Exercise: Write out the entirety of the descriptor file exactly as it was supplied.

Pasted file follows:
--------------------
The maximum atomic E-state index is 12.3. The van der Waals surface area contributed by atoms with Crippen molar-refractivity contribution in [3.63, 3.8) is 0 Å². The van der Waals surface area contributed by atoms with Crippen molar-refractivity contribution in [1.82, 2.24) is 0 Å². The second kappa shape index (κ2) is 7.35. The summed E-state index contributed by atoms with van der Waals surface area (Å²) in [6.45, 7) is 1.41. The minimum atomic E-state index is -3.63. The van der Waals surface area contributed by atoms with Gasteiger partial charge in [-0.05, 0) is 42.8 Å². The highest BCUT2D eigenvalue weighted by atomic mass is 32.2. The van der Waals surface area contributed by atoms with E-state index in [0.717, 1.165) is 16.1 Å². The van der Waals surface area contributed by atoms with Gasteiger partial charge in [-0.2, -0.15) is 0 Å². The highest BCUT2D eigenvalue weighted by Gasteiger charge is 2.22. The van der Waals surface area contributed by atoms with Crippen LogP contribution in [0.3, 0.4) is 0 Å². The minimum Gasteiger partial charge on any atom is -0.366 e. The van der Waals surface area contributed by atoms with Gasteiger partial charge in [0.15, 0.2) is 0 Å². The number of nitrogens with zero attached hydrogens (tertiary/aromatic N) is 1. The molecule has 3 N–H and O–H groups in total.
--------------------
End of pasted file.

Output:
The maximum atomic E-state index is 12.3. The van der Waals surface area contributed by atoms with Crippen molar-refractivity contribution in [3.63, 3.8) is 0 Å². The van der Waals surface area contributed by atoms with Crippen molar-refractivity contribution in [1.82, 2.24) is 0 Å². The second kappa shape index (κ2) is 7.35. The summed E-state index contributed by atoms with van der Waals surface area (Å²) in [6.45, 7) is 1.41. The minimum atomic E-state index is -3.63. The van der Waals surface area contributed by atoms with Gasteiger partial charge in [-0.05, 0) is 42.8 Å². The highest BCUT2D eigenvalue weighted by atomic mass is 32.2. The van der Waals surface area contributed by atoms with E-state index in [0.717, 1.165) is 16.1 Å². The van der Waals surface area contributed by atoms with Gasteiger partial charge in [-0.2, -0.15) is 0 Å². The highest BCUT2D eigenvalue weighted by Gasteiger charge is 2.22. The van der Waals surface area contributed by atoms with Crippen LogP contribution in [0.3, 0.4) is 0 Å². The minimum Gasteiger partial charge on any atom is -0.366 e. The van der Waals surface area contributed by atoms with Gasteiger partial charge in [0.15, 0.2) is 0 Å². The number of nitrogens with zero attached hydrogens (tertiary/aromatic N) is 1. The molecule has 3 N–H and O–H groups in total.